Grayling Green

Last weekend my wife granted me a wonderful gift: a camping trip to Grayling Michigan with Dad while she stayed behind to watch our girls. It was a belated Father’s Day present, and a damn good one. The Michigan Traditional Bowhunter’s Jamboree is one of my favorite events. It brings people from all over Michigan and beyond back to Fred Bear’s back yard to socialize and shoot arrows.

For many, this is where bowhunting began and where the spirit resides. They have traveled here for many years and will continue to do so as long as they’re able. For others it is simply a place to gather for the pure enjoyment of watching arrows soar into foam targets. Whatever fire you sit at, Grayling is a special place and the Jamboree is a special shoot.

I hadn’t been for several years, often choosing the Compton shoot the weekend prior, due to its proximity to home and a busy family schedule. Likewise, Dad hardly ever misses it and always pesters me to make the trip. It didn’t take much convincing this year, but I suggested we camp this time. I discovered you cannot truly enjoy a traditional gathering unless you stay the weekend and sop it up properly. The flavor is in the camping, the quiet, and the people. You miss all that by showing up in the morning and leaving a few hours later. There’s nothing quite like soothing sore finger with a cold beer while chatting with your buddies by the fire. It’s a special feeling – relaxation, accomplishment, and belonging – with bows and arrows at the center.

Romanticism aside, the best part of camping is repetition. You can shoot and shoot and shoot, then take a break and shoot some more, and all at your own pace. That is exactly what we did. Dad and I shot round after round over our three-day stay and it was worth every penny of the $25 entrance fee (for members).

The courses were fantastic, but that was to be expected considering the location. “Grayling green” may have been coined by Bear Archery, but those who’ve been to the area know it has a meaning other than a shade of fiberglass. Grayling is green. Very green. And Hanson Hills is the greenest of the green. It is one of the lushest places I’ve ever encountered – a shining example of the gem Northern Michigan is.

Shooting felt more like roving through the script of a Robin Hood movie than flinging arrows at targets. We were taking our time and enjoying every shot, which beat cramming as many targets as possible into a five hour window. We were living by the bow – not for survival – but for the pure fulfillment of it. There is a difference between the two. A big difference. We cast well over 300 arrows on the 2D and 3D courses alone, though it didn’t seem like it. It was what we were there to do. No matter how tired, sweaty, sore, or sunburned we became, we were always eager to grab our quivers and head back to the trail head. In fact, the after effects of our labor weren’t at all noticeable until we grabbed a booth at the infamous “Bear’s Den Pizzeria” Saturday night. Even then the food was far too good to dwell on discomfort. The air conditioning also helped as it was fairly humid all weekend long.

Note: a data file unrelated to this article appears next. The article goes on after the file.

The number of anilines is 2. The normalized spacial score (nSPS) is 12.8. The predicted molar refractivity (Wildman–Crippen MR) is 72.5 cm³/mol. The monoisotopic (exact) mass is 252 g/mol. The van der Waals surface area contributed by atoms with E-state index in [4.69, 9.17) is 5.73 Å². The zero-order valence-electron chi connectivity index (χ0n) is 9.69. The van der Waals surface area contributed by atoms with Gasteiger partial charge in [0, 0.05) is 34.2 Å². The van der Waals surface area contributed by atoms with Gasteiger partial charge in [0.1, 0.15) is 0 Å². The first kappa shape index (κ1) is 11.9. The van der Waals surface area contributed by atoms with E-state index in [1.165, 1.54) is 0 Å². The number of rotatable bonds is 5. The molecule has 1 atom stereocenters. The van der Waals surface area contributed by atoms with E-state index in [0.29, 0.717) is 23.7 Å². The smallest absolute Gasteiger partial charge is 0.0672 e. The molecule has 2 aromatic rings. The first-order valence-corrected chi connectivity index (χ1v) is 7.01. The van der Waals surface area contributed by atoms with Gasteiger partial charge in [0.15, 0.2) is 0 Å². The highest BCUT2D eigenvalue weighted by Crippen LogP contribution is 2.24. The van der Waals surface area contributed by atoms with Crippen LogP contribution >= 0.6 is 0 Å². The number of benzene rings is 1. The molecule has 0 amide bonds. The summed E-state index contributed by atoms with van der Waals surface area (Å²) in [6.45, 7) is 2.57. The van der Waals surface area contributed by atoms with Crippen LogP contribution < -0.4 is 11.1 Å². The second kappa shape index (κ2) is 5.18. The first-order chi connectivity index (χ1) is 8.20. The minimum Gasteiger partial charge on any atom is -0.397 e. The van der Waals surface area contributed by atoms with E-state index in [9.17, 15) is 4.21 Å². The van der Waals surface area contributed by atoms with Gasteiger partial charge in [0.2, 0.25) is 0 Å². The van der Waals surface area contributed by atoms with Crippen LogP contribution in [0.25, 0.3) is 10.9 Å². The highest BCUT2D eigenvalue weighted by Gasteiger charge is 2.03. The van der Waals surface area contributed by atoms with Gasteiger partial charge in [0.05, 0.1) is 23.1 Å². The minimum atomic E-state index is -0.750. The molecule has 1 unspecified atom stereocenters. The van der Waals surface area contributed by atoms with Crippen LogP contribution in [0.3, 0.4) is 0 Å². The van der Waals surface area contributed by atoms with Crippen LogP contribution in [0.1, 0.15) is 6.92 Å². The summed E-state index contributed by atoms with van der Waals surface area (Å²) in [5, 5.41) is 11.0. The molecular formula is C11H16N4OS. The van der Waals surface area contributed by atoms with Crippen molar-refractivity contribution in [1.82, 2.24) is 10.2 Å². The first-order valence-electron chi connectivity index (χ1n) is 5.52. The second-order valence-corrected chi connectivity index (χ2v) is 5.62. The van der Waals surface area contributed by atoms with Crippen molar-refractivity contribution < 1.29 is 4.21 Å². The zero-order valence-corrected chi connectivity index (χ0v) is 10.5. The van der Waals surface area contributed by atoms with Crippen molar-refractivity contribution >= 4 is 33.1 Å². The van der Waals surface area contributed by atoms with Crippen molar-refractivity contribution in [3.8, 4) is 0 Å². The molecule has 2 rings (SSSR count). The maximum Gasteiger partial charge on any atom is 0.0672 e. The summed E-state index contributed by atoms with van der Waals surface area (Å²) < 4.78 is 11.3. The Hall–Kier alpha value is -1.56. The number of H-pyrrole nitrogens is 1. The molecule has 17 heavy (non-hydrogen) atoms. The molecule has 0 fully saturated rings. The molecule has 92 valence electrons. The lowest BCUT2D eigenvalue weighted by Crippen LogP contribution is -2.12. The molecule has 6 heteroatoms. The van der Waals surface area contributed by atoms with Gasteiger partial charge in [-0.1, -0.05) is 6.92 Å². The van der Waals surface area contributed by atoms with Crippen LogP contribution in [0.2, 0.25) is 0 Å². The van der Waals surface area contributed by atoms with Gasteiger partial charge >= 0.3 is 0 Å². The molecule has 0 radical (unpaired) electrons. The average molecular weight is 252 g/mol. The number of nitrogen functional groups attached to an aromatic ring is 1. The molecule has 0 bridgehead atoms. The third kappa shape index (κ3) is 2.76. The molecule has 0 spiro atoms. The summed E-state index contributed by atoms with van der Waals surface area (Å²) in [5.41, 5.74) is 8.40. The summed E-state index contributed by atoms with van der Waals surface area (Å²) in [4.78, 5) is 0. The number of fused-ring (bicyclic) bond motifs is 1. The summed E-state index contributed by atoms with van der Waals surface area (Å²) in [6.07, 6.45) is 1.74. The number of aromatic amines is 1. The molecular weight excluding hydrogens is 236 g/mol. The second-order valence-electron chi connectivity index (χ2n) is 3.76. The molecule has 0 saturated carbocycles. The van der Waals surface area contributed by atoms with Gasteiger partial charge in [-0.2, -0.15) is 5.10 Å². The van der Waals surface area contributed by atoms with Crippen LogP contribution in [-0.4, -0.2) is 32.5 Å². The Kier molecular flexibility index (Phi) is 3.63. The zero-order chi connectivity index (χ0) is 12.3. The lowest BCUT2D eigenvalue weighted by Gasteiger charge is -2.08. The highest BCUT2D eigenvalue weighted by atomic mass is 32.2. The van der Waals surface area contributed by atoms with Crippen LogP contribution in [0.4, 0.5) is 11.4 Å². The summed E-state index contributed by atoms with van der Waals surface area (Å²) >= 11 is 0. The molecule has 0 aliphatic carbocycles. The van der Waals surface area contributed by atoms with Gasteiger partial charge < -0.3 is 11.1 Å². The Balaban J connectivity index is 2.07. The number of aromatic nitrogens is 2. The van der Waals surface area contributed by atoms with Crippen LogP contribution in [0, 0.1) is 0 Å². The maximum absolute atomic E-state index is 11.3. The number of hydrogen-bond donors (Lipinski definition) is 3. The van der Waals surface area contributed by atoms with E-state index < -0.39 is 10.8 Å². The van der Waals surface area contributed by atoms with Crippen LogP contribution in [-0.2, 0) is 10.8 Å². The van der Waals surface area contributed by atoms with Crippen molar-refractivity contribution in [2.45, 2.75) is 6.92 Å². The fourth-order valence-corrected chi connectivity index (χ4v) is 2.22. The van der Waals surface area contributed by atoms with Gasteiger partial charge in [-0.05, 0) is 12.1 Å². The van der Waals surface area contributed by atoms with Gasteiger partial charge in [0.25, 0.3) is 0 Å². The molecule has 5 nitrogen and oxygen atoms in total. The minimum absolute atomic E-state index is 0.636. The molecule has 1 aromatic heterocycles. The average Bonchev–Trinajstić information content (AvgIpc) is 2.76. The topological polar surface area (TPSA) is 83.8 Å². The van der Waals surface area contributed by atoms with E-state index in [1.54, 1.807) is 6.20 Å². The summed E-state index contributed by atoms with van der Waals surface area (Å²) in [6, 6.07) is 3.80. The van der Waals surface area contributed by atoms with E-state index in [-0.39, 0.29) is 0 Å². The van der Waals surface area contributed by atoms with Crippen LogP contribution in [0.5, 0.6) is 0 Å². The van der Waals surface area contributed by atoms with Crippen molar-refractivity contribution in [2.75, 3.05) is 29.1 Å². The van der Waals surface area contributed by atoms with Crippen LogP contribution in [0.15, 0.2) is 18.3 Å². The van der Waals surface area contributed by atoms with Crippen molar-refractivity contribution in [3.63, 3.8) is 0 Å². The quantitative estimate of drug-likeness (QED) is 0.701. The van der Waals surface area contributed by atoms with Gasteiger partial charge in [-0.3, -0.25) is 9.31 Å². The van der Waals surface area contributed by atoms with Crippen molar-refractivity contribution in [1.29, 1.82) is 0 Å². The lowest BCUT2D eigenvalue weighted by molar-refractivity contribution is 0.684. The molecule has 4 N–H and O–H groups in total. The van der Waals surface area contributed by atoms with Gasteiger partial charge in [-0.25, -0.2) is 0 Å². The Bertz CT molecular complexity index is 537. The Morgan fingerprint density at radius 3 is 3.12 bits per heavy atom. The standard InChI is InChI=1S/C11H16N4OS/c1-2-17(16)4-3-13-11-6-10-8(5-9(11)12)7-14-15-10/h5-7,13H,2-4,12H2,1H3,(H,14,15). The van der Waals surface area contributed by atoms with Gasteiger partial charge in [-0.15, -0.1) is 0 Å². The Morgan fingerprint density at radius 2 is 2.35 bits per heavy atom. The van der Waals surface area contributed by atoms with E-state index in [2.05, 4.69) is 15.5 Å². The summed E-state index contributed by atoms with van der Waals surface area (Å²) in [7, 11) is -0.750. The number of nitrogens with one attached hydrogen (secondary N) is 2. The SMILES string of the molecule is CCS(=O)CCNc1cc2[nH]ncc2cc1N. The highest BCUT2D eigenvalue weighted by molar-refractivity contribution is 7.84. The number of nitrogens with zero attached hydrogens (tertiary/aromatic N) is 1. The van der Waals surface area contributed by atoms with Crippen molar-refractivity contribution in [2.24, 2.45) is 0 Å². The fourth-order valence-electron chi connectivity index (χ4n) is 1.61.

And then there was the decor. For those of you who’ve never been, the Bear’s Den is Bear Archery themed and a one of a kind establishment. It is owned by the same gentleman who lives in Fred’s home and artifacts from the Grayling factory adorn every nook, right down to the place mats, which feature a chronological timeline of Fred’s achievements. People had been telling me to check the place out for years before I finally made an effort to go and it was worth the wait. I loved the vibe and the pizza was fantastic. Squeezing a round or two in afterwards wasn’t easy with a stomach full of pizza grease, but we managed. Shooting until the sun went down was the perfect ending to the perfect day.

Sunday morning arrived too soon, as is usually the case. Dad had to work at Noon so we packed up as quickly as stiff muscles and crankiness would allow, had a cup of coffee, and hit the courses bright and early for one last go – this time with our (much heavier) Hill-style longbows. I have no idea why we decided to save our heaviest bows for the last day at camp, but it made for quite the adventure. We shot extremely well considering. In fact, not a single vital was missed, which was good because my quiver was getting increasingly lighter by the day. My fancy stash of wood arrows had gone to war with every tree, hillside, and briar bush in the area it seemed, raising the question of why I’d even bothered to decorate them in the first place. The “fix me” pile in my trunk would’ve been comical had it not been so tragic.

By the time we cast our last arrows it was late morning and time for Dad to leave. Saying goodbye to him is never easy for me. In fact, if it were possible to pause life and replay our shooting/hunting adventures over and over again in one continuous loop without interruption, I would do so gladly and often. Obviously, this isn’t possible, but I find comfort in the fact these memories are logged away in my head and on paper so they can be revisited. When life is at its hardest, this is the place in which I retreat and in my list of favorite archery memories with my father, “Grayling Green” will always be near the top.

If you’ve never been, I suggest you make the trip. You’ll never forget it.

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4 Responses to Grayling Green

  1. david balowski says:

    Very nice Nick

  2. Corey says:

    Hey Nick, what bow is this?

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